There’s always been a gap between designers and developers, but how come? This article is mainly about my perspective on how upstream and downstream work together to achieve a better problem-solving.
When I work as a UI/UX designer, my first brief is mostly with the client or whoever asks me to do the job at the first place. When it comes to production and development, I can leave my work where it fits my job description and not think about what will be reaching the next. It is reasonable to take the stand as the users, how are they going to use this product, yet designers blindfolded overlook the needs of the developers’ side. We may have seen amazing design works on Dribbble and Behance; in particular, some interaction design looks stunning. In many of the cases, those work is lack of feasibility, resulting in the gap between design and real-world production. That’s where the trick comes in; some fancy stuff may not come true, they often serve as a form of art, a showcase of delightful experience, the smoothness in the transition, the changes throughout screens and many more.
What the developers are thinking about, however, is more related to functions, lines of codes, and logic behind existence. I have talked to many of my friends, who studied computer science and have been working in the industry for years, my findings are quite surprising. As I tried to explore what’s in common in our communications, I realized that these two professions are thinking in somewhat different ways. The terms we use, the way our ideas constructed, therefore vary a lot.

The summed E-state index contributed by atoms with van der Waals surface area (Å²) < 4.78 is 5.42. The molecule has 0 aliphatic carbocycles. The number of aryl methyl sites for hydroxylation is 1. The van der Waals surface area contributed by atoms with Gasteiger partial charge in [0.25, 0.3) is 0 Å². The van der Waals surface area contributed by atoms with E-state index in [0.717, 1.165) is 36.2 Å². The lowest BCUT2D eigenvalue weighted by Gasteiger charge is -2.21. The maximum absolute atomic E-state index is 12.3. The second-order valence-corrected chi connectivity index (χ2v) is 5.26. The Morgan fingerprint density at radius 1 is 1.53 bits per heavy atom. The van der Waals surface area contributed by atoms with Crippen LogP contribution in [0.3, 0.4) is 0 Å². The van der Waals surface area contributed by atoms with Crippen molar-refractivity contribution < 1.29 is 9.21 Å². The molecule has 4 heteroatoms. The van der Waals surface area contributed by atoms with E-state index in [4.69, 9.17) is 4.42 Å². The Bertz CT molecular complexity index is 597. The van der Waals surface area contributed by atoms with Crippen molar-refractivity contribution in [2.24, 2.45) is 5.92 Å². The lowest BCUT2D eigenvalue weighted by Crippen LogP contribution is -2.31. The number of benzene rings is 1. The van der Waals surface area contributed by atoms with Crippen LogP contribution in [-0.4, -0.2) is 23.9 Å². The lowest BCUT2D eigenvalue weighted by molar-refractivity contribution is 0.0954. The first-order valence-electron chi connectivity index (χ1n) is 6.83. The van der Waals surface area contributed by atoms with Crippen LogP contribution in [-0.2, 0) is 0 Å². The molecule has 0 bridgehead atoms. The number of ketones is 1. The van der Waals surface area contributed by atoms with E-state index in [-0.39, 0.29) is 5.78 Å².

Ever since those sparks, I have included the developer in my UX design loop. If I were to describe the whole UX design as a linear process, the terminal has always been our end users, who are this product for, and why this is the right solution to some existing problems. In the middle of the line, however, is where programmers sit. Not only should designers think about whether the product is feasible, but we also need to redefine what experience means in the whole process, not theoretically. The program developers make, is no wonder a part of the design, in which we as designers may not understand in depth.
My point is, when we put developers in the UX design loop, it is safe to say that they have everything to do with the experiences our users may have at the end upon delivery. How features are built may not deem to be as important as how fancy they look as for designers, but it truly affects how well the final product works. Thus, I always believe great design should look good, and perform even better. And the performance indeed has everything to do with our downstream programming process.
It is time to rethink and take a stand, look and feel as well as performance, are equally crucial regarding product design, same in experience design.